Initially, Stephanie Charest’s plans to redesign her friend’s home were modest. The Calgary-based interior designer’s idea was to redo the bedroom of the century-old home in Crescent Heights. But once consultations began, Charest and homeowner Melissa Olin soon realized how much more work was needed. The specifics of their plan changed throughout the process. But with Charest’s help, this dark 1917 house was transformed into a brighter, more vibrant home with a more modern design.
How important was it to maintain elements that reflected the century-old age of the home?
It’s really important. Calgary knocks stuff down. We have so few century buildings; you don’t find them anymore. So to keep the high baseboards and the detail around the windows and not take out the stained glass or the leaded glass was very important.
There was a redesign partway through the renovation. Why did this happen?
The dining room and kitchen were separate, with a fireplace in between. Our initial plan was to save the fireplace and put a new fireplace in the dining room. But then we were standing in her kitchen with the cabinet company and her kitchen was just so small, and she really wanted an island. [The cabinet company and I] said, “Okay, here are your options,’ and she said, “Take the wall out.” It was a big decision.
What is your design philosophy?
My philosophy is that design has to be for the individual. I don’t subscribe to trends, necessarily. If you love them, then absolutely, work a trend in. But I tend to stay with very classic design because I don’t ever want someone to get tired of it.
What is the biggest change to this house to have come from this renovation?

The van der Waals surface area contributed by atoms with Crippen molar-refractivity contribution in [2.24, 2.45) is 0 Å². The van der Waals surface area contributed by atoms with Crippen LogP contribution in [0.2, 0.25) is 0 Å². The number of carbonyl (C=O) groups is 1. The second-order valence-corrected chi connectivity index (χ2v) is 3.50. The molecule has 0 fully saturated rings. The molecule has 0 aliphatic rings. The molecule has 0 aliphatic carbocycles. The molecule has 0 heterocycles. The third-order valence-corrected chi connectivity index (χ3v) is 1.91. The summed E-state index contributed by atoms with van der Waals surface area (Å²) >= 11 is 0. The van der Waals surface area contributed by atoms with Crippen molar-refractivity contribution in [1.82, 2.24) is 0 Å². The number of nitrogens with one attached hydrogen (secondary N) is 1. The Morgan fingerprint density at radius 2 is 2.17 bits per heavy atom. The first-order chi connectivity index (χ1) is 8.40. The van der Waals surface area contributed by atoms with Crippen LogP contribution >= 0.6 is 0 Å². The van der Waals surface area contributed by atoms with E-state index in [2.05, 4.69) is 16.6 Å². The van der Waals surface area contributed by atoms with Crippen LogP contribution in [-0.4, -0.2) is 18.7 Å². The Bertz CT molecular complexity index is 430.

It’s so light and bright in there now. It was so dark and chaotic before. Because it was dark and not what she wanted it to be, I find that clients tend to let go of it and not take care of their space as much. Now it’s just beautiful and refined and elegant. It’s light and bright, and she takes care of it differently.
What was your favourite decor find for this particular home?
I love the ottoman in the living room. It’s that pop of turquoise. I love the way it looks in there – it’s just fun. The homeowner really wanted colour, so we used a lot of colour in the cushions.
What’s the biggest challenge you faced in designing this home?
I think because the homeowner’s my friend, it was harder, because it was such a personal project for both of us. I didn’t want to push her too much and then overstep boundaries. So I didn’t approach her maybe the same way I would other clients when you’re a bit removed from it.
Where is your favourite place to shop locally for decor items?
The kitchen ended up being the most radical change in Charest’s redesign. By knocking down a wall, installing brighter lighting from Robinson Lighting & Bath Centre, the kitchen became a brighter and more spacious gathering spot in Olin’s home.
At approximately The 11-foot-long island is now an ideal spot for Olin to have more room for cooking and to sit down with her friends and guests.
Living room before
Living room after
The sofa and ottoman were custom-made for the redesigned home.
Dining room before
Dining room after
The increased kitchen size created an open space combined the kitchen and dining room. Contrasting with the high baseboards and early 1900s-era architecture is the new mid-century-modern dining room set with newly upholstered chairs at both ends of the table and a bar cart from West Elm.